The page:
Buongiorno Ceramica!

The organizers of Buongiorno Ceramica have taken the festival of traditional Italian pottery online.

The festival will be free and broadcast on the Association’s Youtube channel from 16 to 17 May due to lockdown restrictions.

The AiCC, Italian Ceramic Cities Association, includes 46 cities with a “tradition in artistic pottery making”. The artisans of each city will contribute videos and pictures showing us the secret life of Italian craftsmanship. The material will form an ideal tour of our centers of excellence.

The workshops have just reopened after two months of lockdown. It is the best time ever to celebrate the creativity, talents, and inspiration of our craftsmen and artists!

Re-opening the workshops of Italian potters

Italian ceramics from the British Museum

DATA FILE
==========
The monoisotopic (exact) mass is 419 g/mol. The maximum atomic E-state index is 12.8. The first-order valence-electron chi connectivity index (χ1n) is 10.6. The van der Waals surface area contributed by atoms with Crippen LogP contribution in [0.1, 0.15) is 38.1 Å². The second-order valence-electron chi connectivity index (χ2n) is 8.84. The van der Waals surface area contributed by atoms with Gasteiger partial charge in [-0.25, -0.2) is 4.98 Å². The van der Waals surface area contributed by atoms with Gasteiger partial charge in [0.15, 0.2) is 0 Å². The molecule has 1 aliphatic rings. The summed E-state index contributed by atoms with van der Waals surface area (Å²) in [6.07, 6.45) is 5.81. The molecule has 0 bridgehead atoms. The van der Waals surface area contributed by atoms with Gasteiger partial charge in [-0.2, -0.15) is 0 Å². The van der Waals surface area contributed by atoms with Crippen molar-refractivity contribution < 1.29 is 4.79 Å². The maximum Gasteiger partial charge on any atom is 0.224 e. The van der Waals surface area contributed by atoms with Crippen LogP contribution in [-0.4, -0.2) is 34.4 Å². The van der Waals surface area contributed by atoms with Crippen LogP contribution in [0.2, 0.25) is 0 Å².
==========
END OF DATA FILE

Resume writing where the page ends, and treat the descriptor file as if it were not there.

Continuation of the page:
I went back to the British Museum just a few days before it closed due to the epidemics.

It was not as busy as it used to be before the virus changed the limits of personal space. This was not unpleasant, though.

I could take it slowly and enjoy my favorite pieces of Italian pottery, time-traveling back to the Renaissance.

The collection of Italian ceramics hosted by the British Museum is of the utmost importance: most of the pieces date back to the golden age of Italian majolica, the 16th and 17th century, and they come from different regions, offering a rare perspective on the differences in pictorial styles, shapes, and glazes.